Canada PM Trudeau portrays main rival as weak in leaders’ debate

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OTTAWA — Canadian Prime Minister Justin Trudeau, facing potential defeat in a Sept. 20 election, on Thursday used a key leaders’ debate to take aim at his main rival, portraying him as weak and ineffective.

Polls show Erin O’Toole’s Conservative Party has a chance of winning the election and ending six years of Liberal rule. Trudeau called the vote two years early as a referendum on his handling of the COVID-19 pandemic.

Trudeau, sometimes looking agitated, rounded several times on O’Toole, who has had trouble making himself known to Canadians since taking over his party a year ago.

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O’Toole says he will offer serious leadership to clean up after what he calls a corrupt, incompetent and spendthrift Trudeau government.

Trudeau accuses O’Toole of harboring an extremist agenda and not being serious on topics such as climate change. Trudeau also favors mandates to ensure people are inoculated against COVID-19, a move O’Toole says goes too far.

“The problem with Mr O’Toole and his principles is, he says all the right sounding things and he’s working on reassuring everyone that he’s right there as a strong leader, but he can’t convince his candidates to get vaccinated,” said Trudeau.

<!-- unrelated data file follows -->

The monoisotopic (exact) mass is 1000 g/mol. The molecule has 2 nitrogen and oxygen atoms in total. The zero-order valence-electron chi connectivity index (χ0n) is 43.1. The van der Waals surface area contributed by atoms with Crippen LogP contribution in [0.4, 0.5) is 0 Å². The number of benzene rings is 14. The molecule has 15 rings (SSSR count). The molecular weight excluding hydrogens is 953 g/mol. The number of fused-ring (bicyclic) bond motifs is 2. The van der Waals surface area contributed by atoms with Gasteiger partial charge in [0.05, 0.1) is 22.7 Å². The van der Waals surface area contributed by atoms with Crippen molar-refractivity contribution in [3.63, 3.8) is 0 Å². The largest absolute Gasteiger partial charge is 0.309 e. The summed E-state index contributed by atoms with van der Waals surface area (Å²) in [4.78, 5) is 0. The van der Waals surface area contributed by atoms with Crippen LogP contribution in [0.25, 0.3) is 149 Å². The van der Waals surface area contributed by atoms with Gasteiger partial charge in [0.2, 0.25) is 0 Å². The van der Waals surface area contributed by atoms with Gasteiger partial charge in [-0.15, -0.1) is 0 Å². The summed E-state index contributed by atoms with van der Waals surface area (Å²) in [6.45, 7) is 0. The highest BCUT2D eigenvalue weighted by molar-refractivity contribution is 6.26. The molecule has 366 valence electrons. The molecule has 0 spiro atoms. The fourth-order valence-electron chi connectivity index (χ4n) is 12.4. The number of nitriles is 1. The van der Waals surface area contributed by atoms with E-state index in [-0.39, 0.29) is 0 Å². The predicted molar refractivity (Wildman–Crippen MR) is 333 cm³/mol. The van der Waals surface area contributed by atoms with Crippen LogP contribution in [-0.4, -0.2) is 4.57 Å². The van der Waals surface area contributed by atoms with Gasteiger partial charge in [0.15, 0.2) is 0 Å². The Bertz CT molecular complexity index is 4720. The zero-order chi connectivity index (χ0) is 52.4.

Polls show O’Toole with a slight lead amid voter unhappiness with Trudeau’s decision to call the election early. (nL1N2Q20YW])

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The leadership debate was the only one of three in English, spoken by two-thirds of Canada’s 38 million people, and is traditionally seen as a key means of influencing voters.

Trudeau spoke over the other four party chiefs several times, forcing the moderator to cut him off.

“Trudeau is starting to look frustrated with the format and he’s overcompensating by speaking too quickly (and) intently,” tweeted Scott Reid, chief spokesman for former Liberal prime minister Paul Martin.

Trudeau is fond of noting that earlier this year most Conservative lawmakers voted in favor of draft legislation that would have banned some abortions. The initiative failed.

O’Toole insisted he was in charge of his party and would not bow to the views of legislators with hard line social views.

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“I am driving the bus to make sure we get this country back on track. And I’m here to defend the rights of all Canadians, women, members of the LGBTQ community,” he said.

O’Toole conceded that in the past, Conservatives had not done enough to combat emissions of greenhouse gases.

“This is an area where the Conservatives had to win back some trust. We hadn’t met the expectations of Canadians on climate change,” he said.

Before the debate, O’Toole received a boost when Quebec Premier Francois Legault said a vote for the Conservatives would be better than one for the Liberals.

Quebec accounts for 78 of the 338 seats in the House of Commons and is crucial for any party seeking office.

A three-day rolling Ekos phone poll of 1,365 adults released on Thursday showed the Conservatives at 33.6% public support, versus 30.7% for the Liberals and 15.7% for the smaller left-leaning New Democrats. The poll had a margin of error of 2.7 percentage points, 19 times out of 20. (Reporting by David Ljunggren and Steve Scherer; Additional reporting by Allison Lampert in Montreal; Editing by Dan Grebler, Peter Cooney and Jane Wardell)

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